Henson's Melbourne dealer, Jan Minchin, also issued a statement, saying his photos were "revered and exhibited around the world" and that she could never have imagined "such an uninformed and extreme response" to his work.

The National Gallery of Victoria, which has 94 Hensons, said that Henson had "consistently represented the nude figure and explores adolescence as a theme". It said his work was "ambiguous and often dealing with a transitional moment in young people's lives", as well as being part of a "humanistic tradition" that "explored the body at all ages and in all its forms".

source: the age

__________________

Last edited by *Bianca*; 24-05-2008 at 03:07 AM.
  Reply With Quote
24-05-2008
  22
i'm almost ready..
 
adorefaith's Avatar
 
Join Date: Mar 2005
Location: rocky mountains
Gender: femme
Posts: 14,430
i would like to see the images that have sparked all this debate...i dont get the feeling that bill henson is inappropriately sexualising children....but i suppose i can see both sides of the story on this one...i dont know...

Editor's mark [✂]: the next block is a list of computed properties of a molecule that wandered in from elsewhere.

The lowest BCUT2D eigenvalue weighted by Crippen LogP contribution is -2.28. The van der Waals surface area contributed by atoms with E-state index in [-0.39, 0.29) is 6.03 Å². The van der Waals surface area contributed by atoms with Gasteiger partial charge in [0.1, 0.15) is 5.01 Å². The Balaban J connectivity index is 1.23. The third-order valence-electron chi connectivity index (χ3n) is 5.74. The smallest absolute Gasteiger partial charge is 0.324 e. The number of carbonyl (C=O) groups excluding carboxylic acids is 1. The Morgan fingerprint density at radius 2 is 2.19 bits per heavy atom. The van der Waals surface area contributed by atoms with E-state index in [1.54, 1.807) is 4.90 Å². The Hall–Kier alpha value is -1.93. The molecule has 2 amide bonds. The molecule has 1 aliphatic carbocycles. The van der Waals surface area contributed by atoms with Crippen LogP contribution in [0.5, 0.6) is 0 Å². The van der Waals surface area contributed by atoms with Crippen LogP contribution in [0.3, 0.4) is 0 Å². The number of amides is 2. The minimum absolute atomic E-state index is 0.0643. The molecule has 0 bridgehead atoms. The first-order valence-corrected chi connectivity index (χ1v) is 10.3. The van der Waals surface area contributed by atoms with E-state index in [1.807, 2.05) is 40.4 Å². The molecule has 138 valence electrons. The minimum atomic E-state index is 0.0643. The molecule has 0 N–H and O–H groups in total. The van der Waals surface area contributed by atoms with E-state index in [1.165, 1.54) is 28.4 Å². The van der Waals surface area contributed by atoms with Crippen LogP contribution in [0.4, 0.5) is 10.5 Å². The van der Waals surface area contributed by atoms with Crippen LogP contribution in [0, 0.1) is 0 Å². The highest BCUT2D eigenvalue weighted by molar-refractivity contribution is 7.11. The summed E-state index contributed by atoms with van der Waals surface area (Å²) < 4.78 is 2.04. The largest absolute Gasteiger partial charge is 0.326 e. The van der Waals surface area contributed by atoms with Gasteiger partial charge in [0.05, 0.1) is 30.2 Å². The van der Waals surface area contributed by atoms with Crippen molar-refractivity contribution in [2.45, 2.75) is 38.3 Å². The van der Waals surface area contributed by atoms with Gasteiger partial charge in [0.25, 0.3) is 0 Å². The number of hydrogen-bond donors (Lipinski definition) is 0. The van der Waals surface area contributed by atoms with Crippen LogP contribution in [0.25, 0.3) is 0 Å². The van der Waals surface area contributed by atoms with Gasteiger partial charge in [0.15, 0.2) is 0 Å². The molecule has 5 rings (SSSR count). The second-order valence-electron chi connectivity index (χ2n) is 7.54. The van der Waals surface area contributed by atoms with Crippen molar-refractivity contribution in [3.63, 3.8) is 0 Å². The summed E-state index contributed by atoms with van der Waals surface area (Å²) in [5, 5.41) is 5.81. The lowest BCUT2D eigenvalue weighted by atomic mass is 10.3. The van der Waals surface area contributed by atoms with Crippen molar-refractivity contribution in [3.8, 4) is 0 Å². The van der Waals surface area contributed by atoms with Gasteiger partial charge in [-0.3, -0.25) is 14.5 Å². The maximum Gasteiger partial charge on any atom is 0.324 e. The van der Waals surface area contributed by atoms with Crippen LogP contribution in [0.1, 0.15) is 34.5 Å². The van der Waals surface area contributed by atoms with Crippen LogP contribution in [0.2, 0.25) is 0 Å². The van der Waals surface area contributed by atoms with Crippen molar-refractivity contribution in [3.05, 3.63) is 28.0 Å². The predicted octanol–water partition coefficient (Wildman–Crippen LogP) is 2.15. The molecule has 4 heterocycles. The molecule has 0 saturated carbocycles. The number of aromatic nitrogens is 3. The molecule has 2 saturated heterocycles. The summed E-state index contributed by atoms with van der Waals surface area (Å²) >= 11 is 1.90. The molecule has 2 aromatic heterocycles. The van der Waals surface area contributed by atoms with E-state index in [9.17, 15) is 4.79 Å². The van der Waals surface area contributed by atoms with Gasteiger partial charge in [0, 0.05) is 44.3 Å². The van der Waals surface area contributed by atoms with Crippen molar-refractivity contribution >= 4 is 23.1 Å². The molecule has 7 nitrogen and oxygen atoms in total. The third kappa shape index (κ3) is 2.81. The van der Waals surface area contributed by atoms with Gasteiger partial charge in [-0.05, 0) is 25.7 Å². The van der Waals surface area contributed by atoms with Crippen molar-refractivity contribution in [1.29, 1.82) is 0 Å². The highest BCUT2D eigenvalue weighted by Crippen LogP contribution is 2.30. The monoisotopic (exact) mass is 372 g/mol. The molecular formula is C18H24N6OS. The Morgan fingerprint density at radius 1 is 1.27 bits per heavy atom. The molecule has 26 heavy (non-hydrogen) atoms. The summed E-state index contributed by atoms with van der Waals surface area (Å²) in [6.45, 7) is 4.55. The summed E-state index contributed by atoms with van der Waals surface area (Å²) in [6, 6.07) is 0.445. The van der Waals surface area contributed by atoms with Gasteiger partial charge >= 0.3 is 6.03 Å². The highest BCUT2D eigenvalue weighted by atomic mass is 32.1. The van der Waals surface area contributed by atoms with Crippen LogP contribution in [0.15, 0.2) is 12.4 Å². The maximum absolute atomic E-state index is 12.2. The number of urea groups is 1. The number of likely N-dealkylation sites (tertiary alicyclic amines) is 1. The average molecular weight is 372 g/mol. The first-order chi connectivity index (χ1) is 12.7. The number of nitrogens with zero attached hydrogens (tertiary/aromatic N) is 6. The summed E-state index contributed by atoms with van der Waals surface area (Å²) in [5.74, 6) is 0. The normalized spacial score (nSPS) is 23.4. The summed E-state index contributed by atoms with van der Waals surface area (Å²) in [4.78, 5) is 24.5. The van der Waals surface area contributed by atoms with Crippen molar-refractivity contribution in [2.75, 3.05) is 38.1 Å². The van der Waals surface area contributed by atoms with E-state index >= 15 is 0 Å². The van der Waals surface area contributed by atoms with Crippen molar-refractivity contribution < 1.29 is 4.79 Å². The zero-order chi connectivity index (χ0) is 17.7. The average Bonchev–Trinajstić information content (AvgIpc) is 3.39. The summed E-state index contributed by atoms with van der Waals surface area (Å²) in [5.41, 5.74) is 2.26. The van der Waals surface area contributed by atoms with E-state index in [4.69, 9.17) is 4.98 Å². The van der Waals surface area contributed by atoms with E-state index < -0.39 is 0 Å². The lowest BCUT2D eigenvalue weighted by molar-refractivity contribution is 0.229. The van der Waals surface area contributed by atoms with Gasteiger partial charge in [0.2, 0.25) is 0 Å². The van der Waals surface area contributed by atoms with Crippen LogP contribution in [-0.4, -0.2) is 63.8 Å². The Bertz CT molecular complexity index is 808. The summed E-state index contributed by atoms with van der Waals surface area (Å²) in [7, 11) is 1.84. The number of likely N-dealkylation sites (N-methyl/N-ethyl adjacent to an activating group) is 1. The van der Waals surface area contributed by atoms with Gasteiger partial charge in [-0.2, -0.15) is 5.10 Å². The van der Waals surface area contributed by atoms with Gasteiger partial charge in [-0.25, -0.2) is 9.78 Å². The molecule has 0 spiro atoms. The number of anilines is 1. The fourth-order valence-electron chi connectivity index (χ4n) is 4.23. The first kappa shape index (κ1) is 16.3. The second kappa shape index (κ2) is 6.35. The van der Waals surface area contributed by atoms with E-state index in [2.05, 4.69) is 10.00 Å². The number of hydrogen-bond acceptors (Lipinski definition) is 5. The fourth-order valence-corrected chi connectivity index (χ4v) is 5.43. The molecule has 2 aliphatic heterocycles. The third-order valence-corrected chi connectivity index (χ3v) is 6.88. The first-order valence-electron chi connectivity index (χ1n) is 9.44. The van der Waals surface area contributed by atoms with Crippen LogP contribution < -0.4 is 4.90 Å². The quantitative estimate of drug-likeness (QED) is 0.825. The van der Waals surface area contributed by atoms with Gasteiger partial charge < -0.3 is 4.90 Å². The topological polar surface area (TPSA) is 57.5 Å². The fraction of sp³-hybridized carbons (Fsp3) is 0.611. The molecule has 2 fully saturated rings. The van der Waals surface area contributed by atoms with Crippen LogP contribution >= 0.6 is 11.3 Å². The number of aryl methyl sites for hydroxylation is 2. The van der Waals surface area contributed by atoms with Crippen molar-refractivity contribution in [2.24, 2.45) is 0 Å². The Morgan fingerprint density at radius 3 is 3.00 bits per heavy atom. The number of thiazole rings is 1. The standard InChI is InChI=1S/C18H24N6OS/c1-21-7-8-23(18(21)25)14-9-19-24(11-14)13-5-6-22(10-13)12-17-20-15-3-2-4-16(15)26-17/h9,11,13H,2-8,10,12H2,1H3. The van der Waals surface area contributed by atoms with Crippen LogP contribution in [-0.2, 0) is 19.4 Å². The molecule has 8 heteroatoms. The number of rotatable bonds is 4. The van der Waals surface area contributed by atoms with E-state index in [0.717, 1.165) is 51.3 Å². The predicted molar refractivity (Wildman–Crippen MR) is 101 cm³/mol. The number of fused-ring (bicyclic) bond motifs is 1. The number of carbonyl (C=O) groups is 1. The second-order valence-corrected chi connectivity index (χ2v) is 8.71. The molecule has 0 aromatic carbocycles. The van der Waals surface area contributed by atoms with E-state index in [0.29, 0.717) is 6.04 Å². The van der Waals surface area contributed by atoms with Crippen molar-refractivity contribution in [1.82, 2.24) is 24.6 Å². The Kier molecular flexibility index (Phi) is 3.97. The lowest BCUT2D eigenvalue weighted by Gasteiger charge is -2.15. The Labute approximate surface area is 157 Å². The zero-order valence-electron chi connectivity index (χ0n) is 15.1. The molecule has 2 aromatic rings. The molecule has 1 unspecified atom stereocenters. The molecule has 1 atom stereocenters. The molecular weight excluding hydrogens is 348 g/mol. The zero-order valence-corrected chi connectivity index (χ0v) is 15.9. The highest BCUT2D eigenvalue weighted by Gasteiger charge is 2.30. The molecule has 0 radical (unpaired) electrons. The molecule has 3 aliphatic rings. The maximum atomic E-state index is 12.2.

...i think it's crazy to press charges...removing the work from the exhibition is one thing but come on...the guy isn't a criminal....

__________________
That's who you wanna go in the woods with, right?
Somebody who finishes your sentences for you
  Reply With Quote
24-05-2008
  23
windowshopping
 
intorno's Avatar
 
Join Date: Jul 2005
Gender: femme
Posts: 4
these are the images I've seen (that were removed from the gallery website):





from oh-errol

  Reply With Quote
24-05-2008
  24
i'm almost ready..
 
adorefaith's Avatar
 
Join Date: Mar 2005
Location: rocky mountains
Gender: femme
Posts: 14,430
really, that's it?....i would have imagined something very different..
...this seems to be very in keeping with his past work and it is definitely not something he hasnt done before, so i wonder why all the fuss now... i personally wouldnt want my 15 or 16 year old daughter posing nude in photographs but i understand that people parent differently and i respect that....i think if the parent, model and photographer had a mutual understanding and no-one felt exploited, i dont see why the government and police need to step in here....

having said that, i understand that child prostitution is a very serious issue, and lines are often very blurry....there is always grey area that is very difficult to know how to deal with, so i suppose i understand the concern....just intuitively, though, i don't see the cause for uproar in this case...